Science and Nature
Nos 7/6, 1986

pp. 56-62


The provocative Tran Duc Thao theses



 On the Origin of Language and Consciousness



Dept of Psychology

Concordia Univ. (Montreal)


A Review Essay


Vietnamese philosopher Trân Duc Thao, in the book Investigations into the Origin of Language and Consciousness [1], presents his own materialist model for the role of signs and signals (semiotics) in the emergence of homo sapiens from the primate state. His model seeks to integrate current theories of child development psychology with the findings of anthropology on the relations between tools, work activity, social relations, language, and the objective ontogeny of consciousness of self, thus producing what he calls "the semiotics of real life." An added benefit from his endeavor is the introduction to English‑language readers of the dialectical materialist tradition established by Soviet anthropologists A. Spirkin and V.P. Iakimov [2]. This impressive undertaking has a weakness to be discussed here: Thao's failure to free himself fully from his previous preoccupation with the idealist concepts of Husserl's phenomenology, so akin to Sarte's (sic) existentialism [3]. Since Thao's work has been quite independent of mainstream anthropology, his original theoretical approach has a freshness which warrants our attention. His writing combines mastery of scientific psycho‑linguistics and anthropology with the finesse characteristic of phenomenological analysis.


In the three chapters of this book, the author attempts to apply a dialectical materialist method to the investigation of consciousness as it is objectively experienced in three aspects of its relation to the external world: 1) the indicative gesture as the original form of consciousness; 2) the development of the instrument and the birth of language; 3) the origins of the Oedipal crisis.


The first chapter of Thao's book is deeply indebted to Spirkin's anthropological analysis of "gestural indication". This act of pointing to an object was, according to Spirkin, the crucial initial moment which allowed pre‑hominids to develop a progression of linguistic signs. From there, Thao gives an erudite anthropological analysis of the origins of primitive prelinguistic signs, proceeding from the indicative gesture, to the development of self‑recognition and self‑reference in the process of reciprocal interaction and recognition of/with others. The next phase is the act of "echoic representation", Thao's original anthropological application of the Marxist theory of self‑consciousness [4] to the concrete context of pre‑hominid tribal daily activities and interactions. He then hypothesizes further stages of development leading to qualitatively different "flashes of consciousness", which he terms sporadic cognizance, individual cognizance and collective cognizance, and which constitute the praxical basis for the ideality of consciousness.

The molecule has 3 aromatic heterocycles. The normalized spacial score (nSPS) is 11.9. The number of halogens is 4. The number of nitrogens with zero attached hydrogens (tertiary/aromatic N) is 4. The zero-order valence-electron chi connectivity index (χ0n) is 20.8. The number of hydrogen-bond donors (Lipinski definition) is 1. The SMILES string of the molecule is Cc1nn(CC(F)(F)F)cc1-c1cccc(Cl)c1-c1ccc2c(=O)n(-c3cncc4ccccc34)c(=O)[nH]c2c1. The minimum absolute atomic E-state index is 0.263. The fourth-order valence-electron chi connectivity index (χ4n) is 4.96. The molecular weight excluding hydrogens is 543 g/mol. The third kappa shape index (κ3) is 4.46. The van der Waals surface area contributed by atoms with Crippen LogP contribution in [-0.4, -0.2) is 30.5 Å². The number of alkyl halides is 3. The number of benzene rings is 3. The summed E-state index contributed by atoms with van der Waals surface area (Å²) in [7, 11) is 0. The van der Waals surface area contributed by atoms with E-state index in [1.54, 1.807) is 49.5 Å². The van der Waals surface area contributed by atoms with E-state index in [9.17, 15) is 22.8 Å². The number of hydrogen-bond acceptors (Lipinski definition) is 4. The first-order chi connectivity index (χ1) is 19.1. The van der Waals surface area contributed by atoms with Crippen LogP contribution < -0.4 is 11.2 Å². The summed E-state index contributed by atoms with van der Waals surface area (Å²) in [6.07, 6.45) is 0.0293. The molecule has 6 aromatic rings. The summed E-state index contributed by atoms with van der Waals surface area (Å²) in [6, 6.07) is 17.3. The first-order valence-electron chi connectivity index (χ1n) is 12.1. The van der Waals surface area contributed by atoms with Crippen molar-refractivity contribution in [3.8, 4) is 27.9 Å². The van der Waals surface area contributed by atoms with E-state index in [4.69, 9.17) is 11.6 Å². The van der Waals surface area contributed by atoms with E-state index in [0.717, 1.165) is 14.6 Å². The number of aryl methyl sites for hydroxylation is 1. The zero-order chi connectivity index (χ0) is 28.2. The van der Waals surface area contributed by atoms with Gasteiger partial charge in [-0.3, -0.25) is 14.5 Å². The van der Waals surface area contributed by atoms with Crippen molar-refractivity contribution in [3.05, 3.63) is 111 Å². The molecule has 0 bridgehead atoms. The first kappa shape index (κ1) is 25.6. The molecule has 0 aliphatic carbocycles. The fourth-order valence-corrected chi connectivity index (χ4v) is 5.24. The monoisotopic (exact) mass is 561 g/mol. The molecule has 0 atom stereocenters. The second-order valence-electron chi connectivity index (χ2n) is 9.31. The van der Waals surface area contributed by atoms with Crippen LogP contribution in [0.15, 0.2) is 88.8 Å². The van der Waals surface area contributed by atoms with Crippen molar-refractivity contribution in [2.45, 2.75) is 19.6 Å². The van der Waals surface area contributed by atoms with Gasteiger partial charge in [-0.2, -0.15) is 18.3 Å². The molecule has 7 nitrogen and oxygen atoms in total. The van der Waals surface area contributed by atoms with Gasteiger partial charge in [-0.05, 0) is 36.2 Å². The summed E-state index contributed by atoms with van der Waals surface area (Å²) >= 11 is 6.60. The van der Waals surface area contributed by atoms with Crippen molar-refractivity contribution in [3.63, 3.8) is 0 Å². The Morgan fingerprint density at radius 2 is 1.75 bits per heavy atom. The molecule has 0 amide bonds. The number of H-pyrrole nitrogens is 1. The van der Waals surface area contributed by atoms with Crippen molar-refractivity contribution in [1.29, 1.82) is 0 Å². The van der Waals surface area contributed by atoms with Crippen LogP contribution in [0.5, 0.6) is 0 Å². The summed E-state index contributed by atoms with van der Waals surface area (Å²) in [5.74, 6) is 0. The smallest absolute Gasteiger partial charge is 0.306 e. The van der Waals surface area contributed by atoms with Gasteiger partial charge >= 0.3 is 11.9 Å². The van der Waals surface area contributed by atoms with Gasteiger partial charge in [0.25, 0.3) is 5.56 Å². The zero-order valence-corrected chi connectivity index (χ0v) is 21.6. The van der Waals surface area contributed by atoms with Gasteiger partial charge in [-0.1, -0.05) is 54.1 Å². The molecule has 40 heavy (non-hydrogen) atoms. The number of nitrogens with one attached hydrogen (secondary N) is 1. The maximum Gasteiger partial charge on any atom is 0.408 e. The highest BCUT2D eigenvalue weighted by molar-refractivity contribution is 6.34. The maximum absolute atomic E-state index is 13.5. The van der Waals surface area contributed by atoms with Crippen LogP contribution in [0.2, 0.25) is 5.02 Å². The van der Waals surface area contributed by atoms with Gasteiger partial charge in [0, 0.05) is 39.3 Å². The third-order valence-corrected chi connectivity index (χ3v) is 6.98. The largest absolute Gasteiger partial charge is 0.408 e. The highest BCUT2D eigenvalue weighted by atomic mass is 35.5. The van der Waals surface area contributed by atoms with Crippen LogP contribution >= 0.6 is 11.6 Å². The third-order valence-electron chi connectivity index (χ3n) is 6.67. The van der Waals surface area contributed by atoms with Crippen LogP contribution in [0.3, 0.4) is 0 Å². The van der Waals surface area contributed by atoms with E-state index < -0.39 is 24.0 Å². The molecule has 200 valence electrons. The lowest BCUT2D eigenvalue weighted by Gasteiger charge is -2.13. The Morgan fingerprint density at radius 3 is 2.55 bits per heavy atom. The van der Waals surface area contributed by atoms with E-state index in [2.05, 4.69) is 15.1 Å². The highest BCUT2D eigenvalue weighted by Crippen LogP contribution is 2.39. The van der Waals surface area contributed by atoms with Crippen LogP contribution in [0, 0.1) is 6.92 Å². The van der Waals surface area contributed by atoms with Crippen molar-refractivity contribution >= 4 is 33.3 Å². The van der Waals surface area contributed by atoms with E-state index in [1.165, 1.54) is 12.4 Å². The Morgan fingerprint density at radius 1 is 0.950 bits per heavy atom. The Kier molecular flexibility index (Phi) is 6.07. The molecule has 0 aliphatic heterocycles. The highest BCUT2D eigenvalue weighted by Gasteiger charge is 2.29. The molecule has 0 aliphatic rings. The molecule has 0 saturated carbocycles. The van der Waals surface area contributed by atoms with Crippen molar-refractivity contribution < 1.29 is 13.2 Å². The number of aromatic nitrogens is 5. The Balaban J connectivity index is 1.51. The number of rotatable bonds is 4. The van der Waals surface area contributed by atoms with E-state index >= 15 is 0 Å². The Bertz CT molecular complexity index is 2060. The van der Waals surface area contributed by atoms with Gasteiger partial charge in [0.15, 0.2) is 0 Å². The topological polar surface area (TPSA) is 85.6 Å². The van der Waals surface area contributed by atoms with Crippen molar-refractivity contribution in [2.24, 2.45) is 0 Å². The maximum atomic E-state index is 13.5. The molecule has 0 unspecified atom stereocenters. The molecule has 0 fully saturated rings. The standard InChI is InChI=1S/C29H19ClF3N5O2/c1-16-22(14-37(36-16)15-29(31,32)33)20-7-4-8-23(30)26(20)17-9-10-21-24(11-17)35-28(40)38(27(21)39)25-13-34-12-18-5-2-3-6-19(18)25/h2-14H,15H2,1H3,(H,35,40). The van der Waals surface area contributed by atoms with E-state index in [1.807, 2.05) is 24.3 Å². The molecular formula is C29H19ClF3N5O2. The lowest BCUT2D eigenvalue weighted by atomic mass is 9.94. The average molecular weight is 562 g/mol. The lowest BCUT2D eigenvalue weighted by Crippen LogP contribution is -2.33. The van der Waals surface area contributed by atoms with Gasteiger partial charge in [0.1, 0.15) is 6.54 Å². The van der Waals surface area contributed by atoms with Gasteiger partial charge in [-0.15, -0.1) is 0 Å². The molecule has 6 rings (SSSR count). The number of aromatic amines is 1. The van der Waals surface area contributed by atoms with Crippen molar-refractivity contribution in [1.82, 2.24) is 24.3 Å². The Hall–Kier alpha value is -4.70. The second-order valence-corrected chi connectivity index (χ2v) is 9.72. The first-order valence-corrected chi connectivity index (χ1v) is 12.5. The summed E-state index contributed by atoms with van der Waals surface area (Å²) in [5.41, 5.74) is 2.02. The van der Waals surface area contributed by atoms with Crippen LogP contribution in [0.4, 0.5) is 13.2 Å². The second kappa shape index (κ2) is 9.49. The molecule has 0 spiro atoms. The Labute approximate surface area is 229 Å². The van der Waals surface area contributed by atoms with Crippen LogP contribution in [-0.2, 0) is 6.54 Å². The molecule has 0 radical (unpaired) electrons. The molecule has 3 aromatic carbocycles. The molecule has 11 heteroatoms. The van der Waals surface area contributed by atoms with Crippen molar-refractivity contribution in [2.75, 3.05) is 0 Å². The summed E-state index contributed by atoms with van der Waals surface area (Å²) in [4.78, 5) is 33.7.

Analysis by levels


Another original contribution of Thao here is his demonstration of the correspondence of these three anthropologically‑derived stages of cognizance to the concrete experience of consciously apprehending an object. At the first level, the real object appears as a given from the external world in its sensory image, as existing outside consciousness and independently of it. At the second level is the concrete perceptual experience itself, where the sensory image is "projected" unto the object, giving it meaning based on experience. It is thus perceived as an image of that first‑level image, or the image of itself in itself.


At the third level appears, in a relatively confused form, the social image where the subject sees himself as others see him in a structure of reciprocity of actions and as others see the external world. Here the act of perception has its own image in the gesture of the others with whom the subject identifies, so that this image of himself which he finds in the others presents itself as within himself. According to Thao the phenomenological method concentrates its attention on the second level, the "experienced" image. It systematically ignores the first level of the "real" image and is never able to grasp the third social image because of its solipsist perspective. Here Thao uses scientific anthropological evidence to dispose of the phenomenological claim that introspection is the essential basis of knowledge of the psyche.